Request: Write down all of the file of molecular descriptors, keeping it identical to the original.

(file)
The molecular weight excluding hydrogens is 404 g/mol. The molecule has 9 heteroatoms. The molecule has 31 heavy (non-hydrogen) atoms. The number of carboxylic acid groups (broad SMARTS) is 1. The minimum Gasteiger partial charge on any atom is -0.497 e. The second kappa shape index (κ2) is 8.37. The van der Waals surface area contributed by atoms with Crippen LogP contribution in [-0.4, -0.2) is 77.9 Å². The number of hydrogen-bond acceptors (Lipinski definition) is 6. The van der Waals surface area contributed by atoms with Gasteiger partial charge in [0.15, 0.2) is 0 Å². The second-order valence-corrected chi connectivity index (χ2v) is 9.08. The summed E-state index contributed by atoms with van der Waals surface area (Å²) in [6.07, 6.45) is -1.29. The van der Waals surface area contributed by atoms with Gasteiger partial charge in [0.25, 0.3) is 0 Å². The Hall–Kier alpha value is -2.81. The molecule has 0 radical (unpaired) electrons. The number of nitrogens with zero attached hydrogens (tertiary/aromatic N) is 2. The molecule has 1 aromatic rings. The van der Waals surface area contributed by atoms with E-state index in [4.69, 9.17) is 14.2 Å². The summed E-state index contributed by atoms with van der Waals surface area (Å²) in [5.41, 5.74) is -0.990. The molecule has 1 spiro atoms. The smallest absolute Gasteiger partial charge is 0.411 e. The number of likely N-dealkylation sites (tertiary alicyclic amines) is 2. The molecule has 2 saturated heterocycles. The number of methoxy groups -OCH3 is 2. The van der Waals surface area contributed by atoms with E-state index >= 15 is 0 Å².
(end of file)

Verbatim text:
The molecular weight excluding hydrogens is 404 g/mol. The molecule has 9 heteroatoms. The molecule has 31 heavy (non-hydrogen) atoms. The number of carboxylic acid groups (broad SMARTS) is 1. The minimum Gasteiger partial charge on any atom is -0.497 e. The second kappa shape index (κ2) is 8.37. The van der Waals surface area contributed by atoms with Crippen LogP contribution in [-0.4, -0.2) is 77.9 Å². The number of hydrogen-bond acceptors (Lipinski definition) is 6. The van der Waals surface area contributed by atoms with Gasteiger partial charge in [0.15, 0.2) is 0 Å². The second-order valence-corrected chi connectivity index (χ2v) is 9.08. The summed E-state index contributed by atoms with van der Waals surface area (Å²) in [6.07, 6.45) is -1.29. The van der Waals surface area contributed by atoms with Gasteiger partial charge in [0.25, 0.3) is 0 Å². The Hall–Kier alpha value is -2.81. The molecule has 0 radical (unpaired) electrons. The number of nitrogens with zero attached hydrogens (tertiary/aromatic N) is 2. The molecule has 1 aromatic rings. The van der Waals surface area contributed by atoms with E-state index in [4.69, 9.17) is 14.2 Å². The summed E-state index contributed by atoms with van der Waals surface area (Å²) in [5.41, 5.74) is -0.990. The molecule has 1 spiro atoms. The smallest absolute Gasteiger partial charge is 0.411 e. The number of likely N-dealkylation sites (tertiary alicyclic amines) is 2. The molecule has 2 saturated heterocycles. The number of methoxy groups -OCH3 is 2. The van der Waals surface area contributed by atoms with E-state index >= 15 is 0 Å².